For anyone who thinks the time between Thanksgiving and New Years is a soulless bastardization of everything the season symbolizes, Santa Claus: The Movie manages to be even more mean-spirited. The opening deaths are typical of the tact taken by Salkind and his crew, including Jaws 2 helmer Jeannot Szwarc. Everything is too big, overblown, and phony, giving the scenes in the North Pole a scope that swallows anything remotely magical or meaningful. Even worse, lead actor David Huddleston is a Claus in costume only. He's got the portly proportions, and the musical mulled apple cider belly laugh, but there is nothing here for the performer to prove. As long as he looks like St. Nick, nobody cares about his inner being. If only this were true of the dreadful Dudley Moore. It's hard to imagine what Moore was supposed to do with this role. Surely, Salkind didn't expect him to do the inebriated retard routine again, and yet there are hints of such forced histrionics all throughout the actor's effort. Like everything else in this misguided mess, the obvious bad decisions made on the creative end destroy any inherent joy the material might have had.

The truth is, if moviemakers hate Christmas as much as their films seem to suggest, they should just come right on out and challenge its core concepts. Even better; if they feel the season is soulless and heartless, their movies should reflect such a strained social mindset. In '80, writer / director Lewis Jackson made the one true masterpiece of Christmas as a commercialized, craven crock. His movie, entitled You Better Watch Out, centered on an emotionally unsound man named Harold Stadling who's given over to delusions of glad tidings grandeur. Ever since he saw Mommy getting frisky – literally – with Santa Claus one long ago holiday eve, the guy has reconfigured his life around a desire to be the seasonal symbol. He's employed in a toy factory, fashions voluminous lists of children he views as 'naughty' or 'nice', and even preps his own personal Kris Kringle persona. As December 25th grows near, Harry has problems adjusting to the demands of his new, imaginary position.

Oh course, none of this ends well. Harold, imbued with the aforementioned spirit of giving vs. receiving, does his best to spread his own message of morals vs. materialism. For his efforts, he is harassed, ridiculed, and defamed, his desire to put the true meaning of Christmas and Santa back into the celebration met with violence and scorn. Naturally, this leads to a few deaths, but Christmas Evil (as You Better Watch Out was eventually labeled) is not really your basic bloodletting. Instead, this is an amazingly deep psychological character study, an unpleasant look at a person who just wants to take the holiday back from the media, the merchants and the moneymen. His motives are as pure as his mannerisms are peculiar, and yet he is met with some less than festive fear and loathing.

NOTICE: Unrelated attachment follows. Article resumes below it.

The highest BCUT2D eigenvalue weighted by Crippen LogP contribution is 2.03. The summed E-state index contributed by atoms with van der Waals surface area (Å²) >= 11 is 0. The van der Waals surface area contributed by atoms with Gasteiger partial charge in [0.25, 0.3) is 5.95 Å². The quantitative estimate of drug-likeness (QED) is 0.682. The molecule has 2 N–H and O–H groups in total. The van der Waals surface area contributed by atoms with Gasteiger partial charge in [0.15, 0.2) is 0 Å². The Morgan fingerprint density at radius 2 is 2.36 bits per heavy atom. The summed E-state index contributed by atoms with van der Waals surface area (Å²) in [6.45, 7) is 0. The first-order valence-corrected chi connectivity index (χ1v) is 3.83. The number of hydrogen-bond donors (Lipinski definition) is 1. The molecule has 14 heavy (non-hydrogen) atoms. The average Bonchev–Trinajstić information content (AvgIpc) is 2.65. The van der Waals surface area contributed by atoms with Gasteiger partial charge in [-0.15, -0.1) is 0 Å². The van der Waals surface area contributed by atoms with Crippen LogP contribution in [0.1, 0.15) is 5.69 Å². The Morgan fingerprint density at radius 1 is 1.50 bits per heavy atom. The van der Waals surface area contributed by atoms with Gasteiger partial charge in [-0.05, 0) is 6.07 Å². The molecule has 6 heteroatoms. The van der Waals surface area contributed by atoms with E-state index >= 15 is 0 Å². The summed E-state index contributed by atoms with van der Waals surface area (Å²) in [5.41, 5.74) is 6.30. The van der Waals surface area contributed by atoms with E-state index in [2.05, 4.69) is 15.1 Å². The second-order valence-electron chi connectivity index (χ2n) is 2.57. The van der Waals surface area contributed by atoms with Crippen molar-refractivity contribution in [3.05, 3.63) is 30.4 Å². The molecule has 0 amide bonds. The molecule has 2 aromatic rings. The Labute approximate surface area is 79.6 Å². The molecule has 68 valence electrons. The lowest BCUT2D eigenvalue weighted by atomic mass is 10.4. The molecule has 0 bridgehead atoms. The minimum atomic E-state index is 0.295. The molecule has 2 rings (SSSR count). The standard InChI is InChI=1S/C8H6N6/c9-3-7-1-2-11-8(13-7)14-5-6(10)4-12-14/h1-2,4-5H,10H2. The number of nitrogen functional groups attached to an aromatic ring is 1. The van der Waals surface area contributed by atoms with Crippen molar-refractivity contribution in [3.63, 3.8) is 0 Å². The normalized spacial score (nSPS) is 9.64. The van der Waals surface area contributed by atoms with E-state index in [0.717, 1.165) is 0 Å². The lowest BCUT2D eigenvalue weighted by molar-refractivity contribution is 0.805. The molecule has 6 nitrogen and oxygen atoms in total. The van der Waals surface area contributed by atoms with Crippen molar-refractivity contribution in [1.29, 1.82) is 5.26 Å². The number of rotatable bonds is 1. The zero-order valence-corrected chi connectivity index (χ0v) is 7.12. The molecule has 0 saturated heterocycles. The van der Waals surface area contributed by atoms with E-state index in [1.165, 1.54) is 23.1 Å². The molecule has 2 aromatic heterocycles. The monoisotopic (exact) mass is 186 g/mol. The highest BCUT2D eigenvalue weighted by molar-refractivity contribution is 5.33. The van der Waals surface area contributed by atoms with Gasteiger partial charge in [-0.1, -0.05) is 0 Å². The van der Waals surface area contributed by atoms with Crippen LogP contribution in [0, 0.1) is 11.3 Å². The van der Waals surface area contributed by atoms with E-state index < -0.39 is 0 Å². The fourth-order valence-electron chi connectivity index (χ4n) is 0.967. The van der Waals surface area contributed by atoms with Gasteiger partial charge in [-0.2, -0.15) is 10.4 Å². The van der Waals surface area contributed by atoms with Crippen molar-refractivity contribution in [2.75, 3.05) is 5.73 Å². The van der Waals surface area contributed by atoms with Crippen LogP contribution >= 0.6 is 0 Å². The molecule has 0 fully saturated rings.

It's a sad, shocking pronouncement. Jackson argues all throughout this ballsy antidote for the current corrupt notion of Noel that, even if something like Santa really existed, we'd reject it outright for the far more comforting notions that the season's commercialization has created. If his Harold is indeed a representation of pure spirit, sullied by a populace who can't see beyond his creepy, kid-ccentric façade, what does that say about us? Are we more in tune with Rupert's easy money message or Salkind's disturbing combination of the sacred and the slapstick, or have we simply forgotten what Christmas is supposed to symbolize? Certainly, Harold could be a criminal, capable of anything in the name of so-called 'Seasons Greetings', but if the myth were indeed made real, would we really want it after all? At its dark and disturbing heart, Christmas Evil is the ultimate 'be careful what you wish for' cautionary tale.

Because of bad distribution, and an implied connection to silly, slasher-styled holiday horror films (Black Christmas, Silent Night, Deadly Night), Christmas Evil never got the audience consideration it so richly deserved. Instead, it's fallen into that motion picture purgatory where well-meaning films frequently go to grow old. Like the classic moment in Female Trouble where Divine's Dawn Davenport shrieks out her hatred of family, festivities, and unfashionable flat heels, what our current Yuletide needs is a great big smack in the face. Turgid little efforts like A Christmas Wish and Santa Claus: The Movie only makes matters worse. Thankfully, Jackson's jaded journey into the reality of the season's true twisted soul is finally being re-released on DVD. Perhaps there is hope for our holidays yet. If anyone can save us from ourselves, it's that pseudo Santa Harold Stadling. Not only does he understand the over-commercialization of Christmas, he has the perfect cure. Unfortunately, we may not like what it is.